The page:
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This review is for the original theatrical cut.

Third film in this series is written and directed by original film/book writer William Peter Blatty after being passed on by both The Exorcist director William Friedkin and then John Carpenter. This film is based on Blatty’s book Legion and follows Detective William Kinderman (George C. Scott) who is investigating a series of murders he reluctantly starts to believe are being committed by a serial killer who has been dead for seventeen years. The trail, however leads to Father Damien Karras (Jason Miller), a good friend of Lt. Kinderman who himself died while performing an exorcism around the same time the Gemini Killer (Brad Dourif) met his demise. As Kinderman delves deeper in this mystery, his beliefs are shaken as he may indeed be facing a sinister force with a horrifying agenda.

Blatty’s only other directorial effort is the bizarre 1980 The Ninth Configuration and his minimal experience does show at times with some of the pacing and scene staging being a bit off at points during the film. He also does manage, though, some very spooky and disturbing sequences, especially during the film’s creepy second half. It’s a vast improvement over John Boorman’s 1977 Exorcist II: The Heretic, which is generally regarded as an epic fail and the idea of a demon using a serial killer’s soul to exact revenge on the priest who once evicted it, is chillingly original. Blatty’s initial exorcism-less cut was met with poor test screenings forcing the studio to ask him to add an exorcism to the proceedings and the sequence’s exorcist Father Morning (Nicol Williamson) was also added to the film. After a bit of a slow build, Blatty’s thriller starts to really click in the second half and we get the spooky and sometimes outright disturbing flick we came to see, whether it was the studio mandated changes or not.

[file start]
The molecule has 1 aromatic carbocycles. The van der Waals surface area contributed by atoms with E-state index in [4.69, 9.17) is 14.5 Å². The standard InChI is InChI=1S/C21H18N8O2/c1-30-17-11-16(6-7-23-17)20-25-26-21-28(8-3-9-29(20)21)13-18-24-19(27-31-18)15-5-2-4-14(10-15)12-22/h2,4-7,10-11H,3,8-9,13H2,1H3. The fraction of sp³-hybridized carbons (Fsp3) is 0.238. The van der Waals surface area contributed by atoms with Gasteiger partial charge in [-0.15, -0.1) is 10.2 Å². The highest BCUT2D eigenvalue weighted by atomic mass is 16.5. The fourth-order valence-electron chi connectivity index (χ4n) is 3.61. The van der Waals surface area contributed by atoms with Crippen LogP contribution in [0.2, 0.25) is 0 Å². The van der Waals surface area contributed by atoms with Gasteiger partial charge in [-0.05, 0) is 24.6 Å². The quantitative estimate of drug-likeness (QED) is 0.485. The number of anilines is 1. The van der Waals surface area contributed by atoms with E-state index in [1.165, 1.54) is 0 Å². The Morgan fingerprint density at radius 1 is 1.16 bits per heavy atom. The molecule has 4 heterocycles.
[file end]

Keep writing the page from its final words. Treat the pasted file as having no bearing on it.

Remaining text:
What really makes this work, too, is George C. Scott’s giving his all in a portrayal of a policeman finding out that there are indeed things that go bump in the night and the closer he gets to the truth, the more bump they go and the more bodies fall. A veteran actor, Scott always treated every film with the same respect and the Oscar nominated actor…he actually won for Patton, but refused the award…plays the material straight and with intensity. Brad Dourif is absolutely chilling as the Gemini Killer, whose spirit taunts Kinderman while inhabiting Father Karras’ body and as Karras, a returning Jason Miller gives us a tortured soul forced to co-inhabit a body with a man who is everything the priest stands against. Nicol Williamson is also good in his post-production added role as exorcist Father Morning and the rest of the supporting cast, including odd cameos from Fabio and Patrick Ewing as angels, also add solid support.

The Exorcist is a horror masterpiece and making one sequel was a risk that backfired badly. Blatty originally wanted this third film titled Legion, much like the book it’s based on and there was no exorcism in the original cut. The studio demanded it be more directly linked to the classic film by titling it The Exorcist III and then after audiences didn’t get what they came for, had the filmmaker/writer add one to the story. It still works despite studio tinkering and a director who was a bit of a novice taking the reigns. It’s not perfect, but is still, at times, a spooky and chilling film with some top notch performances.